Micro-direction usually occurs when there are either too many cooks in the kitchen (read: groups discussing each take as it happens) or the producer/director is hearing something different in their head. What can exacerbate a session? Indecisiveness. Interrupting the talent in the middle of wild takes (aka doing an A, B and C version). Asking said talent to sound like someone they're clearly not. This is why if you do decide to have multiple persons listening in, it's helpful to make sure everyone is on the same page before proceeding to the next line or piece of copy. Also, if you only have the talent for a specified time, get the most out of your session by choosing who you really want in the room with you. Who are the key players on your creative team? Are all those junior creatives/interns absolutely necessary? Something to think about.
7.) Trust Your Talent
In this day and age where the voice over market tends to be more over-saturated than in previous years, it can be a challenge to find an absolutely professional voice over talent. With every other talent (including your doctor and accountant probably) calling themselves a "professional" it can be a challenge to assess every situation and nearly impossible to truly know what to expect. Just like in all of life, here actions speak louder than words. A true voice over professional will remain that way throughout the recording process. When you hire someone whom you have a good feeling about, are happy with their contributions, and are a breeze to work with, have faith that the final product will come out exactly as you dreamed it would.
You want to be sure you've hired the right talent for the job and they can handle the copy. Let them work their magic, so to speak. Let them be the awesome talent you thought they were during the audition process.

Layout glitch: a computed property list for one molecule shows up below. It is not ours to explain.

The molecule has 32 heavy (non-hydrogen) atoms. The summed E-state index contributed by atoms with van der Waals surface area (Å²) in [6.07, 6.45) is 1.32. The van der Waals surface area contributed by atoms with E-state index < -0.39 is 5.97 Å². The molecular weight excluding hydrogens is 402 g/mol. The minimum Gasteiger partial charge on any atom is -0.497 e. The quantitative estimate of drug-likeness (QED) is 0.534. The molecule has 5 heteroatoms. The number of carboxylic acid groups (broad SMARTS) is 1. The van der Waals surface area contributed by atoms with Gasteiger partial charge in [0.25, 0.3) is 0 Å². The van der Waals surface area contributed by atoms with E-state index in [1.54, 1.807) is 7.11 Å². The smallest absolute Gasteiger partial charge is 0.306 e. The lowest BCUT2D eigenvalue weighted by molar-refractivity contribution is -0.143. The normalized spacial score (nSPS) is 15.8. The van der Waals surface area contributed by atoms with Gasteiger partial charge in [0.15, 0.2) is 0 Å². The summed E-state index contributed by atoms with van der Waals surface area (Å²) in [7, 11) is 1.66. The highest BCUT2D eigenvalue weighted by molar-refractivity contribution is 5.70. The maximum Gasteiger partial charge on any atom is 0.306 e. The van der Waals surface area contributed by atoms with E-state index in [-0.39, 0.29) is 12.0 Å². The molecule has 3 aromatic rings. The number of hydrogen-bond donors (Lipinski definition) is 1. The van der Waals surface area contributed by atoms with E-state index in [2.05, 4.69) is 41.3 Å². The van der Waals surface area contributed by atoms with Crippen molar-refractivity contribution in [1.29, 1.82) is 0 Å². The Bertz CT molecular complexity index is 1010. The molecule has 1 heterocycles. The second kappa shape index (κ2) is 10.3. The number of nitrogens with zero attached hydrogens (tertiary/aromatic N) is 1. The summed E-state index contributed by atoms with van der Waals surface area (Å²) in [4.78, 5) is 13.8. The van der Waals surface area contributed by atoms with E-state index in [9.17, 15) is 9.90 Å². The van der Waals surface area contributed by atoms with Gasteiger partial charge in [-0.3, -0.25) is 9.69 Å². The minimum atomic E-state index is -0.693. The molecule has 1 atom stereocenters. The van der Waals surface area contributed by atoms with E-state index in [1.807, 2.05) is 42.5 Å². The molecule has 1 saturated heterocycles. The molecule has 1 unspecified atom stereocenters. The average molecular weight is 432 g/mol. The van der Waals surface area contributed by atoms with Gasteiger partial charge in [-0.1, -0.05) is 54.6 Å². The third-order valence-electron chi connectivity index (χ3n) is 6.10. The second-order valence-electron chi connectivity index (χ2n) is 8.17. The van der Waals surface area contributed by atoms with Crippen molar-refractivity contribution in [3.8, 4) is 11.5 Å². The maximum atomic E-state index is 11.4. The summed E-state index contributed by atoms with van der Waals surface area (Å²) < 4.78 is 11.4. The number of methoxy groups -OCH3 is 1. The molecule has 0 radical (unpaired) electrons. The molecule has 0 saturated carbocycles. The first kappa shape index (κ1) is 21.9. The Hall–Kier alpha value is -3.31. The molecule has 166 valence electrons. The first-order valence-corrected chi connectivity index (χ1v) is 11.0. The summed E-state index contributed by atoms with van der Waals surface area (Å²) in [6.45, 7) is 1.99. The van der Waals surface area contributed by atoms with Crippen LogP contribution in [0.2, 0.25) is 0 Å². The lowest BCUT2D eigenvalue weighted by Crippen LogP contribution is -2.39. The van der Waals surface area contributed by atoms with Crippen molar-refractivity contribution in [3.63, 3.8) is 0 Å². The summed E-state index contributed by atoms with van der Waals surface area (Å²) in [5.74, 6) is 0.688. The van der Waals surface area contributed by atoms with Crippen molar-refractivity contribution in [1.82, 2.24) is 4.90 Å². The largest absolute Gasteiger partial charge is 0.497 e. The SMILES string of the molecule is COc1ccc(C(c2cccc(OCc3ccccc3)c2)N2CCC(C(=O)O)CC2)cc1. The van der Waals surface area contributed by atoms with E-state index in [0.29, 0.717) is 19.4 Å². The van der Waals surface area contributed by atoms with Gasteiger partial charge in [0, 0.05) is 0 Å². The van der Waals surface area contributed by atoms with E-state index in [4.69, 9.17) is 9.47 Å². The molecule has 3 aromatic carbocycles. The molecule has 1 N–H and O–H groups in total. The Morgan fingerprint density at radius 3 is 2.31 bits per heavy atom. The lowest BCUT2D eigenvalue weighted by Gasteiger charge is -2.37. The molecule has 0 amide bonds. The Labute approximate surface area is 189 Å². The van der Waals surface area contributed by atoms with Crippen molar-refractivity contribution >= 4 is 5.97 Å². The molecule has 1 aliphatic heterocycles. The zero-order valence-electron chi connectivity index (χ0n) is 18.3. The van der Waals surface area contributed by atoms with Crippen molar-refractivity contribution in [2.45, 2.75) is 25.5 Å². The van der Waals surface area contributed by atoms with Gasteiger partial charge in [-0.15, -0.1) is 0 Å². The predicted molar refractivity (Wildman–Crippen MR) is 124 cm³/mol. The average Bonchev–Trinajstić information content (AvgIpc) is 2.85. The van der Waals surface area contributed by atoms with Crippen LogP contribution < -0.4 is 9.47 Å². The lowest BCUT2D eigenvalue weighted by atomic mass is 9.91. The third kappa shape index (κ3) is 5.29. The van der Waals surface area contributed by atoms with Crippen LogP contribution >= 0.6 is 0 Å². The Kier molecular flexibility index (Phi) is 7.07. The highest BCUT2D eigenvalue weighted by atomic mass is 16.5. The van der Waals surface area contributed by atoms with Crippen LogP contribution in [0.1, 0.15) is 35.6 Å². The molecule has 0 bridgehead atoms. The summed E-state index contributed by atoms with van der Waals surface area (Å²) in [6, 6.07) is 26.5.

While it can get quite frustrating when a creative cannot make up his or her mind and is constantly in a state of indecision, ultimately the voice over talent is here to make you feel confident you hired the right person for your project and guide you in the desired direction.
8.) Final Steps
The recording has been completed, the files have been edited and delivered, the voice talent signed your release form and sent over all the appropriate paperwork, and everyone walks away happy. A few questions you may want to ask going forward:
Would you consider working with this voice talent again?
Did they give you everything you needed (for now)?
Were they easy/difficult to work with?
What were their strengths/weaknesses and how can you utilize them for potential projects in the future?
At this point what else can you do?
Consider that there may be a few pick ups to record down the line, perhaps in the next few weeks. This is a great opportunity to reach out to your chosen talent and thank them for the work and keep the lines of communication open.
Best practices to keep in mind, add to, and develop as you work with voice talent!